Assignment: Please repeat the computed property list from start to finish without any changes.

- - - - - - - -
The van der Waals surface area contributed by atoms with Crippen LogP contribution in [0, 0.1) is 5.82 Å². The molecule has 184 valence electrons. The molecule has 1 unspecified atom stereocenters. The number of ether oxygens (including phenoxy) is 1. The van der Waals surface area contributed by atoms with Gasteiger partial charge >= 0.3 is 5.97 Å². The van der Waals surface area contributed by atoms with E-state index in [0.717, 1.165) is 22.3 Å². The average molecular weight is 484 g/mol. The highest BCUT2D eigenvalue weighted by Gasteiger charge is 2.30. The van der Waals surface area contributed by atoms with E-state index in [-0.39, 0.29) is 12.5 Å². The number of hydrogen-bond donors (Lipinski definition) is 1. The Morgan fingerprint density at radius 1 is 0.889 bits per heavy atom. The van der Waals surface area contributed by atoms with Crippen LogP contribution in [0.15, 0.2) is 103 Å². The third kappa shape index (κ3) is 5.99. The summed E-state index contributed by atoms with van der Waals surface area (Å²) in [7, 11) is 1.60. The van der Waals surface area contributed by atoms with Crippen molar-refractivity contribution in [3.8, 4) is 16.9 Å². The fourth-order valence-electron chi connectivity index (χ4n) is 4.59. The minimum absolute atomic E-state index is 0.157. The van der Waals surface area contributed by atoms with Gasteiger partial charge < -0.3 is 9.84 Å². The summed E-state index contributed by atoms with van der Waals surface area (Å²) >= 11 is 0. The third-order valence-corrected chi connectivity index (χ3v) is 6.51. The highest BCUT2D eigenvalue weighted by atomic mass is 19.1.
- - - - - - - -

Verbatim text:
The van der Waals surface area contributed by atoms with Crippen LogP contribution in [0, 0.1) is 5.82 Å². The molecule has 184 valence electrons. The molecule has 1 unspecified atom stereocenters. The number of ether oxygens (including phenoxy) is 1. The van der Waals surface area contributed by atoms with Gasteiger partial charge >= 0.3 is 5.97 Å². The van der Waals surface area contributed by atoms with E-state index in [0.717, 1.165) is 22.3 Å². The average molecular weight is 484 g/mol. The highest BCUT2D eigenvalue weighted by Gasteiger charge is 2.30. The van der Waals surface area contributed by atoms with E-state index in [-0.39, 0.29) is 12.5 Å². The number of hydrogen-bond donors (Lipinski definition) is 1. The Morgan fingerprint density at radius 1 is 0.889 bits per heavy atom. The van der Waals surface area contributed by atoms with Crippen LogP contribution in [0.15, 0.2) is 103 Å². The third kappa shape index (κ3) is 5.99. The summed E-state index contributed by atoms with van der Waals surface area (Å²) in [7, 11) is 1.60. The van der Waals surface area contributed by atoms with Crippen molar-refractivity contribution in [3.8, 4) is 16.9 Å². The fourth-order valence-electron chi connectivity index (χ4n) is 4.59. The minimum absolute atomic E-state index is 0.157. The van der Waals surface area contributed by atoms with Gasteiger partial charge < -0.3 is 9.84 Å². The summed E-state index contributed by atoms with van der Waals surface area (Å²) >= 11 is 0. The third-order valence-corrected chi connectivity index (χ3v) is 6.51. The highest BCUT2D eigenvalue weighted by atomic mass is 19.1.